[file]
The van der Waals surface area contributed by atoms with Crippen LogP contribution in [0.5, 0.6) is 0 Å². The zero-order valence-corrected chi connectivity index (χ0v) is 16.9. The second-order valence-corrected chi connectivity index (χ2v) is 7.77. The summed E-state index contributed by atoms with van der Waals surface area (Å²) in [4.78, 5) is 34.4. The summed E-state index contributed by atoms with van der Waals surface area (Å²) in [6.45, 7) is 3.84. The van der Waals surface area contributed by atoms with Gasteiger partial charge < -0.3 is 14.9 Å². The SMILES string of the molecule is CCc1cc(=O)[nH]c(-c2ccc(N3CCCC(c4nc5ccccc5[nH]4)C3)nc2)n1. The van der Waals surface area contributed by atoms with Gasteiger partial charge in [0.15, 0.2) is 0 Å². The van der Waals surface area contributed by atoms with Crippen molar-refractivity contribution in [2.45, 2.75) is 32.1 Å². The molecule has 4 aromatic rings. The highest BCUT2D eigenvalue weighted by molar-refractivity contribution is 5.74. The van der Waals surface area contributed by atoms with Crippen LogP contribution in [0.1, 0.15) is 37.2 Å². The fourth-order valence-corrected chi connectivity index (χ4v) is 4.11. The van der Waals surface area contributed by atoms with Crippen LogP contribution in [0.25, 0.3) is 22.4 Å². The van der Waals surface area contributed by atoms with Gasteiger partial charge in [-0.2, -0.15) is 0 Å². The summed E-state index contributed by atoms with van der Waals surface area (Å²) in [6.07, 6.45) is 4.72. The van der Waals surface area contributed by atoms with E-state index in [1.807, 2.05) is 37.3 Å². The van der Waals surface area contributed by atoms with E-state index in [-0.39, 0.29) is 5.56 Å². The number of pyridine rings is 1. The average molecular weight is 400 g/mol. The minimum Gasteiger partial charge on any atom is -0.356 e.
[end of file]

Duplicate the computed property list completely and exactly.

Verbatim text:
The van der Waals surface area contributed by atoms with Crippen LogP contribution in [0.5, 0.6) is 0 Å². The zero-order valence-corrected chi connectivity index (χ0v) is 16.9. The second-order valence-corrected chi connectivity index (χ2v) is 7.77. The summed E-state index contributed by atoms with van der Waals surface area (Å²) in [4.78, 5) is 34.4. The summed E-state index contributed by atoms with van der Waals surface area (Å²) in [6.45, 7) is 3.84. The van der Waals surface area contributed by atoms with Gasteiger partial charge < -0.3 is 14.9 Å². The SMILES string of the molecule is CCc1cc(=O)[nH]c(-c2ccc(N3CCCC(c4nc5ccccc5[nH]4)C3)nc2)n1. The van der Waals surface area contributed by atoms with Gasteiger partial charge in [0.15, 0.2) is 0 Å². The van der Waals surface area contributed by atoms with Crippen molar-refractivity contribution in [2.45, 2.75) is 32.1 Å². The molecule has 4 aromatic rings. The highest BCUT2D eigenvalue weighted by molar-refractivity contribution is 5.74. The van der Waals surface area contributed by atoms with Crippen LogP contribution in [0.1, 0.15) is 37.2 Å². The fourth-order valence-corrected chi connectivity index (χ4v) is 4.11. The van der Waals surface area contributed by atoms with Crippen LogP contribution in [0.25, 0.3) is 22.4 Å². The van der Waals surface area contributed by atoms with Gasteiger partial charge in [-0.2, -0.15) is 0 Å². The summed E-state index contributed by atoms with van der Waals surface area (Å²) in [6.07, 6.45) is 4.72. The van der Waals surface area contributed by atoms with E-state index in [1.807, 2.05) is 37.3 Å². The van der Waals surface area contributed by atoms with E-state index in [-0.39, 0.29) is 5.56 Å². The number of pyridine rings is 1. The average molecular weight is 400 g/mol. The minimum Gasteiger partial charge on any atom is -0.356 e.